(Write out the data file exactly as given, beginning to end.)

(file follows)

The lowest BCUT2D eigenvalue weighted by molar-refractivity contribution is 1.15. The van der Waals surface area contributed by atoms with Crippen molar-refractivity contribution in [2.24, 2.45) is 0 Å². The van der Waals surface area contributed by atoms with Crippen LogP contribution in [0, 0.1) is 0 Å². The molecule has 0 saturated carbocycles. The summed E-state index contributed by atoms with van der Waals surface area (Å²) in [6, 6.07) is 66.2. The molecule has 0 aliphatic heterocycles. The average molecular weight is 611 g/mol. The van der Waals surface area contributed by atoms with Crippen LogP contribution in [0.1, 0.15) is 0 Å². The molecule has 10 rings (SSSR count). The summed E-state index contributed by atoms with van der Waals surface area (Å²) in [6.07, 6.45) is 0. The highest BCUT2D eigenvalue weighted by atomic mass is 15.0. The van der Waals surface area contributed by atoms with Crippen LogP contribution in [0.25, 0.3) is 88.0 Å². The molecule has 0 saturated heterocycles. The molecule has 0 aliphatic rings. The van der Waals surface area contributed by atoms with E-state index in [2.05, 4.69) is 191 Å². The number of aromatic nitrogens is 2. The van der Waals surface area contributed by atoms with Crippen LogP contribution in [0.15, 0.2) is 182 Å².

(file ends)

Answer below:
The lowest BCUT2D eigenvalue weighted by molar-refractivity contribution is 1.15. The van der Waals surface area contributed by atoms with Crippen molar-refractivity contribution in [2.24, 2.45) is 0 Å². The van der Waals surface area contributed by atoms with Crippen LogP contribution in [0, 0.1) is 0 Å². The molecule has 0 saturated carbocycles. The summed E-state index contributed by atoms with van der Waals surface area (Å²) in [6, 6.07) is 66.2. The molecule has 0 aliphatic heterocycles. The average molecular weight is 611 g/mol. The van der Waals surface area contributed by atoms with Crippen LogP contribution in [0.1, 0.15) is 0 Å². The molecule has 10 rings (SSSR count). The summed E-state index contributed by atoms with van der Waals surface area (Å²) in [6.07, 6.45) is 0. The highest BCUT2D eigenvalue weighted by atomic mass is 15.0. The van der Waals surface area contributed by atoms with Crippen LogP contribution in [0.25, 0.3) is 88.0 Å². The molecule has 0 saturated heterocycles. The molecule has 0 aliphatic rings. The van der Waals surface area contributed by atoms with E-state index in [2.05, 4.69) is 191 Å². The number of aromatic nitrogens is 2. The van der Waals surface area contributed by atoms with Crippen LogP contribution in [0.15, 0.2) is 182 Å².